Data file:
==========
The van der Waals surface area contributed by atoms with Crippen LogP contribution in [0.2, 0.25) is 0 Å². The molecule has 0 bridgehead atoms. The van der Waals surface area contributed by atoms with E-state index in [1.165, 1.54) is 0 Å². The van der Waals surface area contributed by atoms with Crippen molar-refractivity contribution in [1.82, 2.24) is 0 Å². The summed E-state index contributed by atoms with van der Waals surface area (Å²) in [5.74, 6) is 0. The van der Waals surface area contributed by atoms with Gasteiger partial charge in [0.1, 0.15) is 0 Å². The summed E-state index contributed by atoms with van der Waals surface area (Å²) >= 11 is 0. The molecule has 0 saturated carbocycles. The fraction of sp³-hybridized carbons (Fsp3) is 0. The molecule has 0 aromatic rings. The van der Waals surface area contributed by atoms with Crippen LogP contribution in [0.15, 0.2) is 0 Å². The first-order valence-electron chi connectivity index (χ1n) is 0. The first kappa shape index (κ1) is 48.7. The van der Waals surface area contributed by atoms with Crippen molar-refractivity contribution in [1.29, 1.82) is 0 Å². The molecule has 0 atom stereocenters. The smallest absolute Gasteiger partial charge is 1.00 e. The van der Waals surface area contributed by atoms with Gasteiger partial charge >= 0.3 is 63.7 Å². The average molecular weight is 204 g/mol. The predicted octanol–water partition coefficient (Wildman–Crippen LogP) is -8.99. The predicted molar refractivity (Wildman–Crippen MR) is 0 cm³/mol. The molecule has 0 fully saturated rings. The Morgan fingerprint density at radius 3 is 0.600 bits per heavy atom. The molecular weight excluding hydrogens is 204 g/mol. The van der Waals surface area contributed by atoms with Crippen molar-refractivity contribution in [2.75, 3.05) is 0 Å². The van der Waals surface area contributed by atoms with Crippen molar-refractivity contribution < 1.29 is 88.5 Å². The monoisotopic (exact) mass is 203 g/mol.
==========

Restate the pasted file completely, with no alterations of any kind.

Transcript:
The van der Waals surface area contributed by atoms with Crippen LogP contribution in [0.2, 0.25) is 0 Å². The molecule has 0 bridgehead atoms. The van der Waals surface area contributed by atoms with E-state index in [1.165, 1.54) is 0 Å². The van der Waals surface area contributed by atoms with Crippen molar-refractivity contribution in [1.82, 2.24) is 0 Å². The summed E-state index contributed by atoms with van der Waals surface area (Å²) in [5.74, 6) is 0. The van der Waals surface area contributed by atoms with Gasteiger partial charge in [0.1, 0.15) is 0 Å². The summed E-state index contributed by atoms with van der Waals surface area (Å²) >= 11 is 0. The molecule has 0 saturated carbocycles. The fraction of sp³-hybridized carbons (Fsp3) is 0. The molecule has 0 aromatic rings. The van der Waals surface area contributed by atoms with Crippen LogP contribution in [0.15, 0.2) is 0 Å². The first-order valence-electron chi connectivity index (χ1n) is 0. The first kappa shape index (κ1) is 48.7. The van der Waals surface area contributed by atoms with Crippen molar-refractivity contribution in [1.29, 1.82) is 0 Å². The molecule has 0 atom stereocenters. The smallest absolute Gasteiger partial charge is 1.00 e. The van der Waals surface area contributed by atoms with Gasteiger partial charge >= 0.3 is 63.7 Å². The average molecular weight is 204 g/mol. The predicted octanol–water partition coefficient (Wildman–Crippen LogP) is -8.99. The predicted molar refractivity (Wildman–Crippen MR) is 0 cm³/mol. The molecule has 0 fully saturated rings. The Morgan fingerprint density at radius 3 is 0.600 bits per heavy atom. The molecular weight excluding hydrogens is 204 g/mol. The van der Waals surface area contributed by atoms with Crippen molar-refractivity contribution in [2.75, 3.05) is 0 Å². The van der Waals surface area contributed by atoms with Crippen molar-refractivity contribution < 1.29 is 88.5 Å². The monoisotopic (exact) mass is 203 g/mol.